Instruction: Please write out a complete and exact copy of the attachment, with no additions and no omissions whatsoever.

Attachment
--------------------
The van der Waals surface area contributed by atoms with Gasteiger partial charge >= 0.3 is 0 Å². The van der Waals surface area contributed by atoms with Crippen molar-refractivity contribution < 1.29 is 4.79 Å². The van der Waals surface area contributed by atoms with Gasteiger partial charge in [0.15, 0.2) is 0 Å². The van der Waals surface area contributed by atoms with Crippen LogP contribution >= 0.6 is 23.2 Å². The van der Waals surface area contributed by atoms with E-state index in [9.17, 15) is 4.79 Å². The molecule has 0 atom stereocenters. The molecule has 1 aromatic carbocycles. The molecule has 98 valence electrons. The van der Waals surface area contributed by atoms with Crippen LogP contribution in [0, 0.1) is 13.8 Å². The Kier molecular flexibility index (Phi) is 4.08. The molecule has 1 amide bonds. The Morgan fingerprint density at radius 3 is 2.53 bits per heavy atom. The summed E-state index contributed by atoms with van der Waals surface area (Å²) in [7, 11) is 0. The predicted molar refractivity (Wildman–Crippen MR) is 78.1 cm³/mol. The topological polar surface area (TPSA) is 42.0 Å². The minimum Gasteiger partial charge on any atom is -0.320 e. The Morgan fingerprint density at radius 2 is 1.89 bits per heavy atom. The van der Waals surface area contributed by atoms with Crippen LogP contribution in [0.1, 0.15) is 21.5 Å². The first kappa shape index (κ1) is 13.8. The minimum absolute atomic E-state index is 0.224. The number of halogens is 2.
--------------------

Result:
The van der Waals surface area contributed by atoms with Gasteiger partial charge >= 0.3 is 0 Å². The van der Waals surface area contributed by atoms with Crippen molar-refractivity contribution < 1.29 is 4.79 Å². The van der Waals surface area contributed by atoms with Gasteiger partial charge in [0.15, 0.2) is 0 Å². The van der Waals surface area contributed by atoms with Crippen LogP contribution >= 0.6 is 23.2 Å². The van der Waals surface area contributed by atoms with E-state index in [9.17, 15) is 4.79 Å². The molecule has 0 atom stereocenters. The molecule has 1 aromatic carbocycles. The molecule has 98 valence electrons. The van der Waals surface area contributed by atoms with Crippen LogP contribution in [0, 0.1) is 13.8 Å². The Kier molecular flexibility index (Phi) is 4.08. The molecule has 1 amide bonds. The Morgan fingerprint density at radius 3 is 2.53 bits per heavy atom. The summed E-state index contributed by atoms with van der Waals surface area (Å²) in [7, 11) is 0. The predicted molar refractivity (Wildman–Crippen MR) is 78.1 cm³/mol. The topological polar surface area (TPSA) is 42.0 Å². The minimum Gasteiger partial charge on any atom is -0.320 e. The Morgan fingerprint density at radius 2 is 1.89 bits per heavy atom. The van der Waals surface area contributed by atoms with Crippen LogP contribution in [0.1, 0.15) is 21.5 Å². The first kappa shape index (κ1) is 13.8. The minimum absolute atomic E-state index is 0.224. The number of halogens is 2.